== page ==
I hate rainy days. Especially rainy Mondays. Waiting for the bus while the bottoms of your pants are getting all wet, your sneakers are becoming soggy, and your umbrella keeps blowing inside out is not the best way to start your week. But that’s what was happening to me that Monday morning. I sighed and added another rule to my growing list of very important things that they never tell you at sixth grade orientation.
MIDDLE SCHOOL RULE #11:
GET A LIFT TO SCHOOL ON RAINY DAYS
OR ELSE YOU’LL SPEND THE DAY WRINGING OUT YOUR JEANS.
To make matters worse, I had to stand at the bus stop with Addie Wilson. Of course, Addie wasn’t going to have to spend the school day in soggy jeans. She’d been smart enough to wear a skirt and waterproof boots to school. Addie was going to look perfect all day long – as usual.
At the moment, Addie was talking on her cell phone. Probably to one of the other Pops. That’s what my friends and I call Addie and her group of friends – the Pops. As in popular.
I think every school has its own crowd of Pops. You can spot them a mile away. They’re the ones who wear the coolest clothes, have the best makeup, and only hang out with each other. Basically, they’re at the top of the middle school food chain.
“No, I’m serious,” I heard Addie say into her phone. She paused for a moment as the person on the other end said something. “Well, I wouldn’t tell anyone but you, that’s for sure,” Addie said. “And we certainly can’t tell Claire. You know she can’t keep a secret.”
I giggled quietly. Obviously Addie was revealing a big secret to the person on the other end of the phone.
Addie glanced in my direction, rolled her eyes, and sighed. Then she turned her back to me and began whispering to the person on the other end. “I have to talk quieter,” she said. “Jenny McAfee is eavesdropping.”
I was about to say that I wasn’t eavesdropping, she was just talking loudly. But if I said that, Addie would know that I had been listening to her conversation. And technically, that was eavesdropping. So I just kept my mouth shut.
Watching Addie whisper into her cell really upset me. I used to be the person Addie told her secrets to – back when we’d been best friends.
But that was then. When we’d been in elementary school. Addie and I were middle-schoolers now. And ever since we’d walked through the doors of Joyce Kilmer Middle School on the first day, Addie had decided that she was too cool to be my friend.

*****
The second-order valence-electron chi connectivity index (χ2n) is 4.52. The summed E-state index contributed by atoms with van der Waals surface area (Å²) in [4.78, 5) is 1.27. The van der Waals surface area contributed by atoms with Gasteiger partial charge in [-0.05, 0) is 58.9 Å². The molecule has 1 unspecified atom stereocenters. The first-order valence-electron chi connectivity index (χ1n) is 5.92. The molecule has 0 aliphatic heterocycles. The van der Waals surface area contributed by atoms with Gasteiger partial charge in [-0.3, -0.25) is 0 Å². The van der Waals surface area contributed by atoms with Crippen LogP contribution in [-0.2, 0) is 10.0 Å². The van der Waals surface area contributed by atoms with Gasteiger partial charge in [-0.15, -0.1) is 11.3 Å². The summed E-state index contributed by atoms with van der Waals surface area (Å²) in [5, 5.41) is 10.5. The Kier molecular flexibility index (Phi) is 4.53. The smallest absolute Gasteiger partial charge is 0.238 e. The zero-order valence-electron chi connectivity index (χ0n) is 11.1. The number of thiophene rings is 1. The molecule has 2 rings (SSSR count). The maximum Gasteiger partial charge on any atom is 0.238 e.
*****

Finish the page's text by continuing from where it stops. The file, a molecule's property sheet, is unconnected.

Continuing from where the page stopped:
I breathed a sigh of relief as the yellow bus finally turned the corner toward our stop. Any minute now I’d be out of the rain – and away from Addie. My friend Felicia would already be on the bus. And she always saved me a seat.
Now I would have someone to talk to, too.
“Over here, Jenny,” Felicia called from the back of the bus as I climbed on board.
I smiled and trudged my way toward her. I wrinkled my nose as I sat down. The bus stunk – like a mix of mildew and wet dog fur.
“What a yucky day,” I groaned as I sat down on the damp green plastic seat.
“Not if you’re a duck,” Felicia giggled. She looked down toward my feet. “Boy, your pants are really wet.”
“I know,” I said. I was wet from the cuffs of my pants all the way up to my calves. “I had to wait a long time for the bus.”
“That stinks,” Felicia said.
“It sure did,” I told her. “Especially because I had to listen to Addie talking on her cell phone the whole time.”
“What was she talking about?”
“Who knows?” I shrugged. “Some very important Pop secret, I guess.”
“I didn’t think their secrets could be important,” Felicia said with a shrug.
I had to agree with her. The Pops spent all their time either talking about makeup or saying bad things about everyone else in school. I wasn’t particularly interested in either of those kinds of conversations.
So how come I was dying to know what Addie had been whispering about?
That was the Pops’ best-kept secret: Somehow they’d figured out how to make everyone in the school hate them and want to be one of them, at the exact same time